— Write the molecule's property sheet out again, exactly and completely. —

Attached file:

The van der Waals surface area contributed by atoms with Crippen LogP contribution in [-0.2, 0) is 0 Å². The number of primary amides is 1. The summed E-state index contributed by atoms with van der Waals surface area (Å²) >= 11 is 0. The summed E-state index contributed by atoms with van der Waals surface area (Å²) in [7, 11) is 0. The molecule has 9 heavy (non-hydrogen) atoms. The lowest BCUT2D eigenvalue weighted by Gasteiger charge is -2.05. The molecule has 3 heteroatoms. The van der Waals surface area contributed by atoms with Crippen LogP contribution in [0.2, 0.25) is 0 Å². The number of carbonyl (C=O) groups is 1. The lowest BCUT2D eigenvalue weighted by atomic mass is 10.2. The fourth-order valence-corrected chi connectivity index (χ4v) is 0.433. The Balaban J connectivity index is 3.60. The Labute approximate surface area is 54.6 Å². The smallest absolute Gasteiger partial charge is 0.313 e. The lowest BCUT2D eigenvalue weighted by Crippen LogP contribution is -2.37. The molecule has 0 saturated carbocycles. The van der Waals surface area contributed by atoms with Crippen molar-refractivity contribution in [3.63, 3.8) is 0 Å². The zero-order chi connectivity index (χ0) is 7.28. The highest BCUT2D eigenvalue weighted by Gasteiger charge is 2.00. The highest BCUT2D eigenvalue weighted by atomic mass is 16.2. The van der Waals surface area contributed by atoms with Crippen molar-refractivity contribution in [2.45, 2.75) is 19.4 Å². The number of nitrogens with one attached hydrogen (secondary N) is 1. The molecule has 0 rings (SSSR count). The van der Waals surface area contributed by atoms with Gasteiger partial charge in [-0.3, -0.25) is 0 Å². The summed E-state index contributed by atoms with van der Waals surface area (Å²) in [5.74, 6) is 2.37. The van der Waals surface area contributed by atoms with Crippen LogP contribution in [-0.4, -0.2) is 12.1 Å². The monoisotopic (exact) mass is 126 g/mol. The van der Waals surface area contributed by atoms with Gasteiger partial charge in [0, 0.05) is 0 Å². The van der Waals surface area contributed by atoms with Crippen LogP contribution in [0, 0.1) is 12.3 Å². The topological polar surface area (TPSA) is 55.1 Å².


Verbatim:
The van der Waals surface area contributed by atoms with Crippen LogP contribution in [-0.2, 0) is 0 Å². The number of primary amides is 1. The summed E-state index contributed by atoms with van der Waals surface area (Å²) >= 11 is 0. The summed E-state index contributed by atoms with van der Waals surface area (Å²) in [7, 11) is 0. The molecule has 9 heavy (non-hydrogen) atoms. The lowest BCUT2D eigenvalue weighted by Gasteiger charge is -2.05. The molecule has 3 heteroatoms. The van der Waals surface area contributed by atoms with Crippen LogP contribution in [0.2, 0.25) is 0 Å². The number of carbonyl (C=O) groups is 1. The lowest BCUT2D eigenvalue weighted by atomic mass is 10.2. The fourth-order valence-corrected chi connectivity index (χ4v) is 0.433. The Balaban J connectivity index is 3.60. The Labute approximate surface area is 54.6 Å². The smallest absolute Gasteiger partial charge is 0.313 e. The lowest BCUT2D eigenvalue weighted by Crippen LogP contribution is -2.37. The molecule has 0 saturated carbocycles. The van der Waals surface area contributed by atoms with Crippen molar-refractivity contribution in [3.63, 3.8) is 0 Å². The zero-order chi connectivity index (χ0) is 7.28. The highest BCUT2D eigenvalue weighted by Gasteiger charge is 2.00. The highest BCUT2D eigenvalue weighted by atomic mass is 16.2. The van der Waals surface area contributed by atoms with Crippen molar-refractivity contribution in [2.45, 2.75) is 19.4 Å². The number of nitrogens with one attached hydrogen (secondary N) is 1. The molecule has 0 rings (SSSR count). The van der Waals surface area contributed by atoms with Gasteiger partial charge in [-0.3, -0.25) is 0 Å². The summed E-state index contributed by atoms with van der Waals surface area (Å²) in [5.74, 6) is 2.37. The van der Waals surface area contributed by atoms with Crippen LogP contribution in [-0.4, -0.2) is 12.1 Å². The monoisotopic (exact) mass is 126 g/mol. The van der Waals surface area contributed by atoms with Gasteiger partial charge in [0, 0.05) is 0 Å². The van der Waals surface area contributed by atoms with Crippen LogP contribution in [0, 0.1) is 12.3 Å². The topological polar surface area (TPSA) is 55.1 Å².